EQ-5D data are often summarised by an EQ-5D index. The distribution for the original version of the index, the EQ-5D-3L, often shows two distinct groups in patient populations. This is a result of both the distribution of ill health and how the index is constructed (Parkin et al., 2016). To date, there is little evidence available about the distribution of the EQ-5D-5L index. This project aims to:
- explore whether or not the EQ-5D-5L index distribution also demonstrates this two-group distribution
- test the extent to which clustering of EQ-5D-5L profile data drives any observed clustering of the EQ-5D-5L index, and the extent to which clusters result from the characteristics of the value sets used to create the index;
- discuss the implications of our results for statistical analysis of EQ-5D-5L index data.
Data from Cambridgeshire Community Services NHS’s electronic patient records data warehouse were analysed. EQ-5D-5L profiles before treatment were obtained for 30,284 patients across three patient groups: community rehabilitation services (N=6,919); musculoskeletal therapy services (N=19,999); and nursing services (N=3,366).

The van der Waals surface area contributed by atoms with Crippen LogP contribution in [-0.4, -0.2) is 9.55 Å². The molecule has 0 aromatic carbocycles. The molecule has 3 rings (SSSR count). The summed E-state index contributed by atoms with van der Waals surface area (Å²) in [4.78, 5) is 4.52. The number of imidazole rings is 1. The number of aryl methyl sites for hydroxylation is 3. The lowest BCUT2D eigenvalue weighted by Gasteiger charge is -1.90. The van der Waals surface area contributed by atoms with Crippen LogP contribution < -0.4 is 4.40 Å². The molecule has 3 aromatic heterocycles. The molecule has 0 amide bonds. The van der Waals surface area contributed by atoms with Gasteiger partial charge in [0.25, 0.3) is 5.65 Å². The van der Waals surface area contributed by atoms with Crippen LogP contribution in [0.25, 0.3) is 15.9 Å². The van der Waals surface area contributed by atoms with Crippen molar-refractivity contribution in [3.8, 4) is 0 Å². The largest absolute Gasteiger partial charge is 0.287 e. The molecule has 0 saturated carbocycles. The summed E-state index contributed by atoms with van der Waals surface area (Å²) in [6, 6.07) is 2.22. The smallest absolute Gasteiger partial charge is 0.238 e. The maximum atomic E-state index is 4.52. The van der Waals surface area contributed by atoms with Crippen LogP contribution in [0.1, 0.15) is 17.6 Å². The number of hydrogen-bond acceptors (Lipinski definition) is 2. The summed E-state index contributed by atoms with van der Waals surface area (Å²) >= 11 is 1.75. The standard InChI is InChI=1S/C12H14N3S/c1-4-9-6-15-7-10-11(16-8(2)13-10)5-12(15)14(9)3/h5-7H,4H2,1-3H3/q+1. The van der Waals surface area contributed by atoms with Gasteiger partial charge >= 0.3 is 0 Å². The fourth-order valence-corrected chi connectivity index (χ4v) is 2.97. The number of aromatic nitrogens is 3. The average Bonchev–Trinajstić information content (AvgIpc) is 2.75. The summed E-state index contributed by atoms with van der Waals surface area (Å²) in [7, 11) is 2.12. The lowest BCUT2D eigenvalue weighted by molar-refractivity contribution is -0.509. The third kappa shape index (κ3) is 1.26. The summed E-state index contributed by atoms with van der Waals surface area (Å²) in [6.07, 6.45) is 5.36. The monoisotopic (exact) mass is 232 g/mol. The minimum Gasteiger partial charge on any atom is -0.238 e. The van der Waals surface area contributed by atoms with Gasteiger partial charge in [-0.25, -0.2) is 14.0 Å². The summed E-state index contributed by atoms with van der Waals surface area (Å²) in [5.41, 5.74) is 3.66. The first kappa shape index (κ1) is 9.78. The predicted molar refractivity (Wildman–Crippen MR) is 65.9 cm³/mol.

The EQ-5D-5L index is calculated using both a ‘mapped’ (crosswalk) value set (MVS) and the English value set (EVS). We examined the distribution of 1,730 of the 3,125 profiles described by the EQ-5D-5L to check for clustering of the EQ-5D-5L index. The k-means cluster method and the Calinski–Harabasz pseudo-F index stopping rule were used to search for the clusters in the index. We examined the impact on the results of using different initial values in the clustering analysis.
Clustering within the EQ-5D-5L index distribution is suggested by both clustering methods, within each of the three patient groups and all patients together. For the all patients’ data, we found two robust clusters for the MVS-based index, compared to three robust clusters for the EVS-based index. The EQ-5D-5L profile data alone do not obviously drive these index clusters.
The results highlight the importance of undertaking careful exploratory data analysis for health related quality of life measures such as the EQ-5D, to ensure that statistical testing takes account of clustering and other features of the data distribution.
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This project was funded by a research grant from the EuroQol Research Foundation. The research was also supported by the National Institute for Health Research (NIHR) Collaboration for Leadership in Applied Health Research and Care East of England at Cambridgeshire and Peterborough NHS Foundation Trust.
For more information about OHE’s programme of EuroQol-related research, please contact Nancy Devlin.
Posted in EQ-5D and PROMs, Research | Tagged Research Papers